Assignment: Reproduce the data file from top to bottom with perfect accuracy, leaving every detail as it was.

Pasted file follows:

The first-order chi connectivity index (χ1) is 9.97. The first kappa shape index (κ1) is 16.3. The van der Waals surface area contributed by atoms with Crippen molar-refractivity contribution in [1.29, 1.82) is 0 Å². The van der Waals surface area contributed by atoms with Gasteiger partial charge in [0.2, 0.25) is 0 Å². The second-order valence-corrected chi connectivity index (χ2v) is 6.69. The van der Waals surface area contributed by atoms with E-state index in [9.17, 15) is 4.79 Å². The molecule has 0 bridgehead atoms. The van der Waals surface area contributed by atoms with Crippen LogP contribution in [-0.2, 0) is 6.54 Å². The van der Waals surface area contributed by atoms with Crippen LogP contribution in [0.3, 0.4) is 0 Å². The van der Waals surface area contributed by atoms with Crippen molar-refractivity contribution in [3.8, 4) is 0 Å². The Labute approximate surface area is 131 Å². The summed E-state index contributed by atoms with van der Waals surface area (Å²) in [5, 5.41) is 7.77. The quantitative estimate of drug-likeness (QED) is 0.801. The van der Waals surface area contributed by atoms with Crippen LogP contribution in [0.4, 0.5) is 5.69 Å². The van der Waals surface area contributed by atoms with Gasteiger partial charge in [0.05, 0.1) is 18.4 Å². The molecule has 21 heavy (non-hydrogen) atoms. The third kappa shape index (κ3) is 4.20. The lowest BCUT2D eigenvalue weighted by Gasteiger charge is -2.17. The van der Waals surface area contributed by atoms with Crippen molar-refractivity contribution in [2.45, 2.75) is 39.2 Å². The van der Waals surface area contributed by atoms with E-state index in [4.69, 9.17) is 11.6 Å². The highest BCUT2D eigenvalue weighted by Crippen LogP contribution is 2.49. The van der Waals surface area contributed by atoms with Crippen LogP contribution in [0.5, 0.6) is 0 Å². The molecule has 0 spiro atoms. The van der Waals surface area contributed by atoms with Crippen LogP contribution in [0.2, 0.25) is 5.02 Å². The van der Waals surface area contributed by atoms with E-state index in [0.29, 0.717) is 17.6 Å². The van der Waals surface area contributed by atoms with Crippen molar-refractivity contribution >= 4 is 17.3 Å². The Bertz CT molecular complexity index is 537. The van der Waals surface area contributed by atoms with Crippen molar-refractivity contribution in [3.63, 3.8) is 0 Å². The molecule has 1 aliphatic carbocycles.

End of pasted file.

The first-order chi connectivity index (χ1) is 9.97. The first kappa shape index (κ1) is 16.3. The van der Waals surface area contributed by atoms with Crippen molar-refractivity contribution in [1.29, 1.82) is 0 Å². The van der Waals surface area contributed by atoms with Gasteiger partial charge in [0.2, 0.25) is 0 Å². The second-order valence-corrected chi connectivity index (χ2v) is 6.69. The van der Waals surface area contributed by atoms with E-state index in [9.17, 15) is 4.79 Å². The molecule has 0 bridgehead atoms. The van der Waals surface area contributed by atoms with Crippen LogP contribution in [-0.2, 0) is 6.54 Å². The van der Waals surface area contributed by atoms with Crippen LogP contribution in [0.3, 0.4) is 0 Å². The van der Waals surface area contributed by atoms with Crippen molar-refractivity contribution in [3.8, 4) is 0 Å². The Labute approximate surface area is 131 Å². The summed E-state index contributed by atoms with van der Waals surface area (Å²) in [5, 5.41) is 7.77. The quantitative estimate of drug-likeness (QED) is 0.801. The van der Waals surface area contributed by atoms with Crippen LogP contribution in [0.4, 0.5) is 5.69 Å². The van der Waals surface area contributed by atoms with Gasteiger partial charge in [0.05, 0.1) is 18.4 Å². The molecule has 21 heavy (non-hydrogen) atoms. The third kappa shape index (κ3) is 4.20. The lowest BCUT2D eigenvalue weighted by Gasteiger charge is -2.17. The van der Waals surface area contributed by atoms with Crippen molar-refractivity contribution in [2.45, 2.75) is 39.2 Å². The van der Waals surface area contributed by atoms with E-state index in [4.69, 9.17) is 11.6 Å². The highest BCUT2D eigenvalue weighted by Crippen LogP contribution is 2.49. The van der Waals surface area contributed by atoms with Crippen LogP contribution in [0.5, 0.6) is 0 Å². The molecule has 0 spiro atoms. The van der Waals surface area contributed by atoms with Crippen LogP contribution in [0.2, 0.25) is 5.02 Å². The van der Waals surface area contributed by atoms with E-state index in [0.29, 0.717) is 17.6 Å². The van der Waals surface area contributed by atoms with Crippen molar-refractivity contribution >= 4 is 17.3 Å². The Bertz CT molecular complexity index is 537. The van der Waals surface area contributed by atoms with Crippen molar-refractivity contribution in [3.63, 3.8) is 0 Å². The molecule has 1 aliphatic carbocycles.